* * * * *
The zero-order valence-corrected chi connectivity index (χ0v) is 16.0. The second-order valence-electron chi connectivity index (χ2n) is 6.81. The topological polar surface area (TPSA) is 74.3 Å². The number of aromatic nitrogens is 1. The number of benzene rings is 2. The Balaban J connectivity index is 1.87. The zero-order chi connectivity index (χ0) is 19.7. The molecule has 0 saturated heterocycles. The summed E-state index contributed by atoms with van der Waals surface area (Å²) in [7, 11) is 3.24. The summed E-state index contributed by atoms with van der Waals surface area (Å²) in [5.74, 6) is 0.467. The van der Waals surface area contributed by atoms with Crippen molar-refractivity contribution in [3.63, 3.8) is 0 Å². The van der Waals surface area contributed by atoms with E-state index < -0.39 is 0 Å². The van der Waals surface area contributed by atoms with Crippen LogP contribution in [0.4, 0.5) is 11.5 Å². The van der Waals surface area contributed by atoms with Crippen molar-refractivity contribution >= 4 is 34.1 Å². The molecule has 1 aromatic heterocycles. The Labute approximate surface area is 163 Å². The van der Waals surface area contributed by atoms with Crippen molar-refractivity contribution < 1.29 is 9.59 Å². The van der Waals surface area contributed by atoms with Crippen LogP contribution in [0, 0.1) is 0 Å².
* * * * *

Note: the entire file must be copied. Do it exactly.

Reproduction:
The zero-order valence-corrected chi connectivity index (χ0v) is 16.0. The second-order valence-electron chi connectivity index (χ2n) is 6.81. The topological polar surface area (TPSA) is 74.3 Å². The number of aromatic nitrogens is 1. The number of benzene rings is 2. The Balaban J connectivity index is 1.87. The zero-order chi connectivity index (χ0) is 19.7. The molecule has 0 saturated heterocycles. The summed E-state index contributed by atoms with van der Waals surface area (Å²) in [7, 11) is 3.24. The summed E-state index contributed by atoms with van der Waals surface area (Å²) in [5.74, 6) is 0.467. The van der Waals surface area contributed by atoms with Crippen molar-refractivity contribution in [3.63, 3.8) is 0 Å². The van der Waals surface area contributed by atoms with E-state index < -0.39 is 0 Å². The van der Waals surface area contributed by atoms with Crippen LogP contribution in [0.4, 0.5) is 11.5 Å². The van der Waals surface area contributed by atoms with Crippen molar-refractivity contribution >= 4 is 34.1 Å². The molecule has 1 aromatic heterocycles. The Labute approximate surface area is 163 Å². The van der Waals surface area contributed by atoms with Crippen molar-refractivity contribution < 1.29 is 9.59 Å². The van der Waals surface area contributed by atoms with Crippen LogP contribution in [0, 0.1) is 0 Å².